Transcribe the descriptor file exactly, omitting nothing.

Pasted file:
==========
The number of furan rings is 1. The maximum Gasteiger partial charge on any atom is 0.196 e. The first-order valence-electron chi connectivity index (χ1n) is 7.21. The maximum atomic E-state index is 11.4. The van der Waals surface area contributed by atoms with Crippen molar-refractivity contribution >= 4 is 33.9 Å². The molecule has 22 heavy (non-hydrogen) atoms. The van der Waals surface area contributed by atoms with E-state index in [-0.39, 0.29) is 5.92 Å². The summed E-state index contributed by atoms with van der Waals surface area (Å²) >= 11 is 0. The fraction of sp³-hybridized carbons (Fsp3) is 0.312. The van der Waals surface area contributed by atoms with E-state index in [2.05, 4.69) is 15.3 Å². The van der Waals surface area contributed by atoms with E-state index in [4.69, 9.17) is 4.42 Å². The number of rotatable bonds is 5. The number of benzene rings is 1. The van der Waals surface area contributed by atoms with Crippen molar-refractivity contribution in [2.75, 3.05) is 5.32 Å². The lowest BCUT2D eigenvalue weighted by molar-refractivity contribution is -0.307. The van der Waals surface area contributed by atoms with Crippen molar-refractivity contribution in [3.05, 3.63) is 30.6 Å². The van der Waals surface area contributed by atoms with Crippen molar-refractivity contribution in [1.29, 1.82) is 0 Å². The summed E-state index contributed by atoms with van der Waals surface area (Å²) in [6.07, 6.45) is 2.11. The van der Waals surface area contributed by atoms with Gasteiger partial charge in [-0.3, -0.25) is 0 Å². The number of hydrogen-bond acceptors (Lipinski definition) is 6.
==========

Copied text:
The number of furan rings is 1. The maximum Gasteiger partial charge on any atom is 0.196 e. The first-order valence-electron chi connectivity index (χ1n) is 7.21. The maximum atomic E-state index is 11.4. The van der Waals surface area contributed by atoms with Crippen molar-refractivity contribution >= 4 is 33.9 Å². The molecule has 22 heavy (non-hydrogen) atoms. The van der Waals surface area contributed by atoms with E-state index in [-0.39, 0.29) is 5.92 Å². The summed E-state index contributed by atoms with van der Waals surface area (Å²) >= 11 is 0. The fraction of sp³-hybridized carbons (Fsp3) is 0.312. The van der Waals surface area contributed by atoms with E-state index in [2.05, 4.69) is 15.3 Å². The van der Waals surface area contributed by atoms with E-state index in [4.69, 9.17) is 4.42 Å². The number of rotatable bonds is 5. The number of benzene rings is 1. The van der Waals surface area contributed by atoms with Crippen molar-refractivity contribution in [2.75, 3.05) is 5.32 Å². The lowest BCUT2D eigenvalue weighted by molar-refractivity contribution is -0.307. The van der Waals surface area contributed by atoms with Crippen molar-refractivity contribution in [3.05, 3.63) is 30.6 Å². The van der Waals surface area contributed by atoms with Crippen molar-refractivity contribution in [1.29, 1.82) is 0 Å². The summed E-state index contributed by atoms with van der Waals surface area (Å²) in [6.07, 6.45) is 2.11. The van der Waals surface area contributed by atoms with Gasteiger partial charge in [-0.3, -0.25) is 0 Å². The number of hydrogen-bond acceptors (Lipinski definition) is 6.